The society

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Society designates a set of individuals linked together by a culture and a history. It is therefore abusive to speak of animal societies which are perpetuated only by heredity - not by inheritance - but relevant to speak of an industrial society. The notion of society first poses an anthropological problem: is man naturally sociable as, for example, Aristotle maintains? To know how and why men entered society, since Hobbes, we oppose a state of nature (fictitious) and a state of society (which generally describes present reality). The notion of society then poses a sociological problem: to what extent are our individual behaviors socially determined? Does society allow the individual to fulfill himself? Does she prevent it? Finally, the notion leads to a political problem:


The tree and the forest

How does it come about that in the forest trees grow tall and straight while isolated, they throw their branches in disorder and do not rise much? Because in the forest, they seek light, fight not to die of suffocation under the shade of other trees. Kant uses this image to show that outside of society no progress is possible. It is "the unsociable sociability of men", their inclination to live in society while reluctant to it, which, according to "a hidden plan of nature", leads the species to progress.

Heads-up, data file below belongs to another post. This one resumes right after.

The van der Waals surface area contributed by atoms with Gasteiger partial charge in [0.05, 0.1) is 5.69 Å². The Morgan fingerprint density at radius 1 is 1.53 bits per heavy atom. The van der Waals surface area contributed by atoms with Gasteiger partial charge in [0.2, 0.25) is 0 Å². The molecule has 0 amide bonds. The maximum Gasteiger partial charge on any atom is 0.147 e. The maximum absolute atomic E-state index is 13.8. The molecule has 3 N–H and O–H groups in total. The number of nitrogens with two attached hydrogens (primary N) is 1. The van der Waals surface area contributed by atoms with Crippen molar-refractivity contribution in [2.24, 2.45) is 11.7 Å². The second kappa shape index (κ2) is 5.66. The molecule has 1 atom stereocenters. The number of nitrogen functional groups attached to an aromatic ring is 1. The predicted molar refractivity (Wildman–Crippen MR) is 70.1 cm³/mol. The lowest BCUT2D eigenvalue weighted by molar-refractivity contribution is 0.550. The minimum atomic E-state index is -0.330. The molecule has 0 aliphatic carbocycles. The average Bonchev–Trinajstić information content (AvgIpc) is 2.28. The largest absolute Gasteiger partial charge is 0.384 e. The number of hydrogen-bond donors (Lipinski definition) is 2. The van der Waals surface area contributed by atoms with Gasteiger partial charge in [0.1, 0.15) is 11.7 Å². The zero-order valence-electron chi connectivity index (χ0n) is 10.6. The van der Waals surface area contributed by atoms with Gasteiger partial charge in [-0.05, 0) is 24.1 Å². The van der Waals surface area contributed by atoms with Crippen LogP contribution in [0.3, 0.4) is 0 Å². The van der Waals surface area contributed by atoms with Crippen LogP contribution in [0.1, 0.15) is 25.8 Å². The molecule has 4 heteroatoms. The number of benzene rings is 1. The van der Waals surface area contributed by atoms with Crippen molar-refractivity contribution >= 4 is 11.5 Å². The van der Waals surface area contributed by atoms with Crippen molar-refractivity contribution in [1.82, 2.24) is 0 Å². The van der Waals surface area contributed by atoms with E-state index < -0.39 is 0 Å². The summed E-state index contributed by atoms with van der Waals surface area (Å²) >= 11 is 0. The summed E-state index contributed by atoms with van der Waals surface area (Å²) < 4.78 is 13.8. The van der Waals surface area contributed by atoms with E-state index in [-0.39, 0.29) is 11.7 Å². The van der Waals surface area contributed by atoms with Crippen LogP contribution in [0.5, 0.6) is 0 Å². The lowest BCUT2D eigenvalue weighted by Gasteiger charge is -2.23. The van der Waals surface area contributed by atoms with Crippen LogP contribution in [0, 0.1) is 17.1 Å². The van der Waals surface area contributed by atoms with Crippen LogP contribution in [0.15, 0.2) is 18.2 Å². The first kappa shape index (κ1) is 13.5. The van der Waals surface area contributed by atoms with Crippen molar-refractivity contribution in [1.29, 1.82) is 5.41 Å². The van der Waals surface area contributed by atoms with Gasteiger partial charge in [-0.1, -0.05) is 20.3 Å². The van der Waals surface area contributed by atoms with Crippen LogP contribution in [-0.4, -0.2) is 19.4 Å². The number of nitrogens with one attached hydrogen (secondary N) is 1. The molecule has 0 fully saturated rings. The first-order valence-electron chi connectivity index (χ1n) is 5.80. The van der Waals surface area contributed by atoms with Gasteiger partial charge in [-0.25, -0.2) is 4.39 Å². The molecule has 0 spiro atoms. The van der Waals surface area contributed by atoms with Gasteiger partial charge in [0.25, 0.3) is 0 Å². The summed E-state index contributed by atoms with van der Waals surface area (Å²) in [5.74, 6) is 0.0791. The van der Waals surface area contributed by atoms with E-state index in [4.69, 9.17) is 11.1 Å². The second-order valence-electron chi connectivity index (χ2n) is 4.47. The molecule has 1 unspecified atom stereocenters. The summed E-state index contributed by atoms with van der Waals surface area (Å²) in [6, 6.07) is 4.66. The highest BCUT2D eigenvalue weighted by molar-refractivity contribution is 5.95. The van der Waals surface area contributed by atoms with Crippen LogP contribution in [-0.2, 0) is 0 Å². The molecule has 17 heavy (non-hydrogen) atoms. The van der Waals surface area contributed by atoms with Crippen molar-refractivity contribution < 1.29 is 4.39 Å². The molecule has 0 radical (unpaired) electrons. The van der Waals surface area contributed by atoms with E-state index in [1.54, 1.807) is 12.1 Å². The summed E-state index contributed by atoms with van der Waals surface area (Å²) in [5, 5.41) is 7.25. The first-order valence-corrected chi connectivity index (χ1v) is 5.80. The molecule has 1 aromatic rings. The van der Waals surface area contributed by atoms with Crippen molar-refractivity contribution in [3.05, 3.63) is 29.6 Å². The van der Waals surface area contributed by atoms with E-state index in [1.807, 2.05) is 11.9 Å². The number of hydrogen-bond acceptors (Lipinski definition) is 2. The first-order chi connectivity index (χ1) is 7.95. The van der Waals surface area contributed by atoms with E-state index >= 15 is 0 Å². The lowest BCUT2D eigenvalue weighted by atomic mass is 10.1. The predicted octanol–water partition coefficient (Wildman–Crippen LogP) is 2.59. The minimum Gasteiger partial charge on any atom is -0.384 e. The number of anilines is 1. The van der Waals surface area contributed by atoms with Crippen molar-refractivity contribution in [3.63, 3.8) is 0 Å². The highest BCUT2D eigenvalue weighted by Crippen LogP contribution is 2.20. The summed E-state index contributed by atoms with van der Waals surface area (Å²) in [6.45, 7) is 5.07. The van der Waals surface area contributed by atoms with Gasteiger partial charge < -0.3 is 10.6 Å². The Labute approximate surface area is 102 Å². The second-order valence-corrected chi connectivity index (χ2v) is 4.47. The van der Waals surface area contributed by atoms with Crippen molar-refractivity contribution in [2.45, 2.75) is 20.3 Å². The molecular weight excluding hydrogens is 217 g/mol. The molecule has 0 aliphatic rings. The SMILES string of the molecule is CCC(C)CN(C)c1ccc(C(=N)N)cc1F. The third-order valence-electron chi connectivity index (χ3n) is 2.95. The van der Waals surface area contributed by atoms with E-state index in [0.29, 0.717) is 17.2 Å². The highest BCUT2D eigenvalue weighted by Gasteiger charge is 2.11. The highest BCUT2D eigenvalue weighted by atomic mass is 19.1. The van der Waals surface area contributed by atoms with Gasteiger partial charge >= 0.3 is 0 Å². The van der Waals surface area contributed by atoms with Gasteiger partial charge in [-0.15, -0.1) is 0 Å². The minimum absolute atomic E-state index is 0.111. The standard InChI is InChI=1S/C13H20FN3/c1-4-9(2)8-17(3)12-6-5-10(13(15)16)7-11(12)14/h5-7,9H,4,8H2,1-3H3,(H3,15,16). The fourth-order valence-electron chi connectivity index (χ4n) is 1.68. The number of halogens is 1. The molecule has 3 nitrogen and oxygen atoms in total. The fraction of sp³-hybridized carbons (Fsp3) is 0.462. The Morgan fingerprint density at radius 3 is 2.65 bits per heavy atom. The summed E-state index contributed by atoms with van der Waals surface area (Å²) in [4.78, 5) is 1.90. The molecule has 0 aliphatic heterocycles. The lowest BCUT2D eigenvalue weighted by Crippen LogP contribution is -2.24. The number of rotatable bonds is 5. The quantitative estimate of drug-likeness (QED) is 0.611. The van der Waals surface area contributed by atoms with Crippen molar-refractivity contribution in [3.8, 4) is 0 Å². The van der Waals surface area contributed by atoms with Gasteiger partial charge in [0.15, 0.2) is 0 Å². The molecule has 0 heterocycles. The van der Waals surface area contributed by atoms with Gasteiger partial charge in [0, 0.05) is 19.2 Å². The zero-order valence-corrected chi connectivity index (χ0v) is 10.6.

The art of blowing your nose

What should I do ? This question introduces to morality and law. Duty refers to the obligation to do or not to do. It refers to the Good (moral) or to the Law (right), supposes a rule and addresses the freedom of the individual - without which duty would merge with necessity, from which one cannot escape. Morality deals with the internal constraints of the person; it leaves to the law the study of external obligations, such as civic duties. The ethics (or morality) which maintains that there are unconditional obligations is called "deontological" (from the Greek deonta which means "the duties"). It is opposed to the "consequentialist" ethics which judges that an action is moral only if its effects on others are good.


The ten Commandments 

The philosopher and theologian Martin Buber interprets the episode where God gives Moses the Decalogue as a necessary step on the path which leads the Jewish people from the liberation of the land of Egypt to the Promised Land. The Ten Commandments are all rules for the Hebrews to structure their freedom and acquire their identity. Thus, the fifth commandment which obliges to be unemployed on the seventh day and to honor one's parents gives the community its cohesion according to the time, while the prohibition to covet the good of others (tenth Law) organizes it according to the space. . Respecting duty is then - finally - to be ...

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